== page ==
Pound Traders Face New Reality as Rapid Moves Become the Norm

  • Sterling volatility is rising fastest among major currencies
  • Goldman, Deutsche Bank, HSBC all predict more pound losses

A chart showing the 'flash crash' change in the value of the U.K. pound versus the U.S. dollar overnight sits on a trader's computer screen at ETX Capital.

It’s been a tumultuous two weeks for the pound, and all indications are that traders will have to get used to the volatility.

The U.K. currency is getting harder to trade, and to predict, because the nation’s vote to exit the European Union has changed the rules of engagement. Whereas before June 23 it was enough for investors to track the economy and Bank of England, now they have to follow, and react to, the political twists and turns of Brexit.

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With new developments dripping out on an almost daily basis, the pound’s tumble has been marked with wide fluctuations, with its average daily trading range this month about 70 percent more than in the year before the referendum. Since falling in the aftermath of the vote, a measure of anticipated price swings for sterling is climbing faster than for any other major currency.

“It’s one thing to try and model an economic outlook, but when we’re trying to work out what the politicians are going to do, it’s impossible,” said Jane Foley, a senior currency strategist at Rabobank International in London. “Therefore it’s very likely that we’ll have markets reacting to headline news and we’ll have volatility. The warnings about Brexit are coming to fruition, and this week has marked a sea change in market sentiment.”

Price Wars

From Tesco Plc’s price dispute to the High Court action to stop the government unilaterally triggering Article 50, the political and economic noise that’s so perturbing markets isn’t going away anytime soon. It doesn’t help that there’s such a lack of clarity over what the government wants out of an eventual divorce agreement, with concern Prime Minister Theresa May will prioritize controlling immigration at the expense of free access to the single market sparking this month’s selling.

While the most attention-grabbing aspect of October’s volatility was last week’s flash crash, which saw the currency tumble more than 6 percent in just a few minutes of Asian trading, sterling’s day-to-day movements have become increasingly erratic, with the general downward trend punctuated by extreme movements in either direction, often in response to relatively innocuous news. On Wednesday, for example, sterling surged, then pared its advance, according to whether markets expected lawmakers to get to vote on the U.K.’s plan for quitting the EU.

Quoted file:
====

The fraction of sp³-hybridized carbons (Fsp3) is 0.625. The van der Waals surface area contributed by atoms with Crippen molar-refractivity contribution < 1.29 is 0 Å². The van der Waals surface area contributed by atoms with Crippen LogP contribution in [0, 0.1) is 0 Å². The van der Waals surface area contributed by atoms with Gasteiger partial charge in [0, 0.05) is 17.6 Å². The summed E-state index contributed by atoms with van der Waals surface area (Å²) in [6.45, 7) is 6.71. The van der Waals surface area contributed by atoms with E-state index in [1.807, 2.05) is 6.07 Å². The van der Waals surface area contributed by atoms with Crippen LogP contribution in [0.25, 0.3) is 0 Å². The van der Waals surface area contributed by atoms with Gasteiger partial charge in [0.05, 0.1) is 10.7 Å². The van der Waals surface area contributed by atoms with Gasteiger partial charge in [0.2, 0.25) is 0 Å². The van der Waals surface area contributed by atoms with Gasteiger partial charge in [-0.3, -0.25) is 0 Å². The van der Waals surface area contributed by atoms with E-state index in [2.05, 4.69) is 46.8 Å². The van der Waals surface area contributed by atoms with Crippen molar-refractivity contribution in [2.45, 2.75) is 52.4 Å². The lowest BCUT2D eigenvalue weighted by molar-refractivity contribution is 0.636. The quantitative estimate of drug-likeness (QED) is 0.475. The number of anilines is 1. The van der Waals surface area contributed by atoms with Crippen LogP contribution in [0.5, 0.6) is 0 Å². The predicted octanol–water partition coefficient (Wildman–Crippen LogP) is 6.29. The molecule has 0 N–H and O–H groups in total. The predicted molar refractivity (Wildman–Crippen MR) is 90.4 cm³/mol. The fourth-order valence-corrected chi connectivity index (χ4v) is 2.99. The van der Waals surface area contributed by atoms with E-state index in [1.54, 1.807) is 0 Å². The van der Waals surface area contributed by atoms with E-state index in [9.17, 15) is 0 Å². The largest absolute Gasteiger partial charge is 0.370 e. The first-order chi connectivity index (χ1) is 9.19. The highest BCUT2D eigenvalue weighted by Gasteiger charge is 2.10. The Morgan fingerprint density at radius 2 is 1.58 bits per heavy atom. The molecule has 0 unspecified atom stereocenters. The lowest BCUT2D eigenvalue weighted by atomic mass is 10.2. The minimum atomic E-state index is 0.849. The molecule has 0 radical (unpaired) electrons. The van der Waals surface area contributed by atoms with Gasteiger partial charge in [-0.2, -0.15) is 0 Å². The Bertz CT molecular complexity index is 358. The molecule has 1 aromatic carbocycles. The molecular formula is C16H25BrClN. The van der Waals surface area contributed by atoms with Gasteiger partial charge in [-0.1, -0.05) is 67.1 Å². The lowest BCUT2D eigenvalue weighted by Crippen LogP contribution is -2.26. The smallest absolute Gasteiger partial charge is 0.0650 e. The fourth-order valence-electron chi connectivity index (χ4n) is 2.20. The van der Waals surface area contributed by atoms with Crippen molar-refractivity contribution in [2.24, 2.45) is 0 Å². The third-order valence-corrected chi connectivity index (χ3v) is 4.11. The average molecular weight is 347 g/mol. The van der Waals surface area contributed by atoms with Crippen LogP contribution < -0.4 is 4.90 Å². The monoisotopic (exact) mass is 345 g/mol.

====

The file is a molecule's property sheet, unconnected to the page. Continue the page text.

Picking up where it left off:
More Pain

Against that backdrop, Goldman Sachs Group Inc., HSBC Holdings Plc, Bank of America Corp. and Deutsche Bank AG all predict more pain for the pound, which has lost 17 percent of its value against the dollar this year in the worst performance of any major currency.

BOE Governor Mark Carney said today the exchange rate matters and that the central bank isn’t indifferent to the pound’s slide.

Sterling weakness “has much more to go,” said George Saravelos, global co-head of foreign-exchange research at Deutsche Bank in London. “Indeed, our aggressive forecasts,” for the pound to fall about 6 percent by year-end, “may still be under-stating the level of weakness required.”

The pound fell 0.2 percent to $1.2234 as of 12 p.m. London time on Friday, taking its decline this month to almost 6 percent. At 12.4 percent, one-month implied volatility in sterling is the highest among Group-of-10 currencies, and that gauge has climbed proportionally more in October than for any of the 31 major currencies tracked by Bloomberg.

Trading Range

The currency’s average daily trading range this month has been 2.16 U.S. cents, compared with 1.27 in the year before the Brexit referendum.

Rabobank sees the pound dropping to $1.18 by the middle of next year and weaker than the 31-year low of $1.1841 reached in the flash crash a week ago. Deutsche Bank, Germany’s biggest lender, forecasts a decline to $1.15 by year-end.

Bank of America strategist Kamal Sharma told Bloomberg Television yesterday that, based on its current rate of decline, sterling will drop to $1.05 by the end of next year. That’s approaching its low in 1985. Goldman Sachs analysts said this week the pound could fall a total of 25 percent by Dec. 31 because of the Brexit vote, and that there’s “more scope for downward surprise” to their three-month forecast of $1.20.

HSBC is more pessimistic than most on the consequences of Britain quitting the world’s largest trading bloc, with a prediction for the pound to reach $1.10 by the end of next year.

“Straight up, our forecast for sterling is that it keeps getting weaker,” James Pomeroy, a London-based economist at Europe’s biggest bank, said in a Bloomberg Radio interview with Caroline Hepker and Manus Cranny. The U.K. currency is “sort of halfway there, and we’ve still got another 10 percent to go.”

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